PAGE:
Integra Wallet in Action: Software-Agnostic Document Automation

By David Fisher, Founder, Integra Ledger.

This is the third instalment in a four-part series that explains the Integra Ledger ecosystem for universal document and contract automation.

In the first instalment in this series, we introduced the concept of document credentials. In the second instalment, we highlighted the similarities of the billion-transaction-a-day global credit card processing system to the universal document and contract automation network we are building. In this third instalment, we’re going to describe the system in action.

To begin, let’s review some key concepts related to the Integra Wallet:

  • It is software that holds and manages credentials.
  • It is not cloud-based. You download the software to your phone or desktop.
  • You generate your own public and private keys (similar to a User ID and password) which you alone store in your wallet. There is no central database of credentials.
  • It does not store documents. It only stores document credentials.
  • It can be integrated with other software to add cross-organizational automation to that software. It does not replace that software. It adds a new, document credential layer that is software agnostic.

And key concepts related to “smart documents” (documents registered on Integra Ledger):

  • The blockchain does not store documents. Integra does not replace DMS software.
  • It does not store personal information such as the contents, title, author, or owner.
  • The only information recorded on Integra Ledger is time and date stamped proof of existence for documents – a combination of a random number document ID and a document hash (digital fingerprint).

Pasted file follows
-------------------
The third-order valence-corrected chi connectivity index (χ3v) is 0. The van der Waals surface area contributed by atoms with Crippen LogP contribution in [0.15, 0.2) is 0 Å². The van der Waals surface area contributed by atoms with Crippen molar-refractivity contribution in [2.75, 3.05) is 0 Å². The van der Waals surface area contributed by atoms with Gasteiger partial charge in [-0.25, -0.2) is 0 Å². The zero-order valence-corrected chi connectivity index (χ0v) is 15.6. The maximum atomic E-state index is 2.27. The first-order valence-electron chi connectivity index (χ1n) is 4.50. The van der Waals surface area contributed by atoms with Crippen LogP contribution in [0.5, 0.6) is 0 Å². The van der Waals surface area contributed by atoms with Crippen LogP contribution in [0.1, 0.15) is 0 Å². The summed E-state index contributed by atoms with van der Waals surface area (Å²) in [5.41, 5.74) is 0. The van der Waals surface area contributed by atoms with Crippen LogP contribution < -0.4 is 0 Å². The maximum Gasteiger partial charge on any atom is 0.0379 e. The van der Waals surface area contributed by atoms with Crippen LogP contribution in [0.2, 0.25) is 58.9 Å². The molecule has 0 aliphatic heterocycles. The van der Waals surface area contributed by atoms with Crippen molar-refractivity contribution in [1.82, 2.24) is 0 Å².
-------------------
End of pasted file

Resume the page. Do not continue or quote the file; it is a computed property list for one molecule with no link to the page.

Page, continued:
• The user can affix a locally generated QR code to the document as a convenience to other Integra users that may want to interact with the document.

Example Use Case: Software licensing – a universal use case

All of us are familiar with this type of contract, where you check a box or press a button to accept the terms of service or end user license as a prerequisite to getting access to a website or software application. Few people actually read the terms to which they are submitting their electronic agreement, and fewer still make a note of it. All trust is vested in the company, with respect to recordkeeping.

The Integra Wallet transforms that legacy software licensing model in the following way:

  • The software company registers the current license agreement or terms of service on Integra Ledger, at a cost of $.01.
  • The software company generates a QR code for the Integra-registered license agreement that links to the contract’s “proof of existence” on Integra Ledger.
  • The software company places the QR code on the license agreement page of the website or software, where a user can scan it with his or her Integra Wallet.
  • The act of the user scanning the license agreement’s Integra QR code has the effect of initiating a direct connection to the wallet of the licensor – the software company.
  • From that point forward, the licensee has a permanent record of that contract in his or her wallet, with any additional “document credentials” provided by the licensor (e.g. link to the version of the contract registered on Integra Ledger).
  • In the future, the licensor can use that direct connection to the wallet of the licensee to send updated terms of service (for example), and when the licensee receives them in his or her wallet, they will be intrinsically associated with the original license agreement credential.
  • The high integrity, direct exchange of credentials also allows for the revocation of those credentials, if the contract allows it. This can be done with perfect integrity, wallet-to-wallet, always with perfect referential integrity to the contract in question, because the entire channel of communication is anchored to the immutable Integra-registered identity of the license contract.

An Integra Wallet can hold the document credentials for every agreement you ever sign (and there is no cost do so). An Integra Enterprise Wallet can allow an organization to instantly update, amend, or even revoke a contract for thousands (or millions) of users via direct document credential management.

Example Use Case: Corporate Securities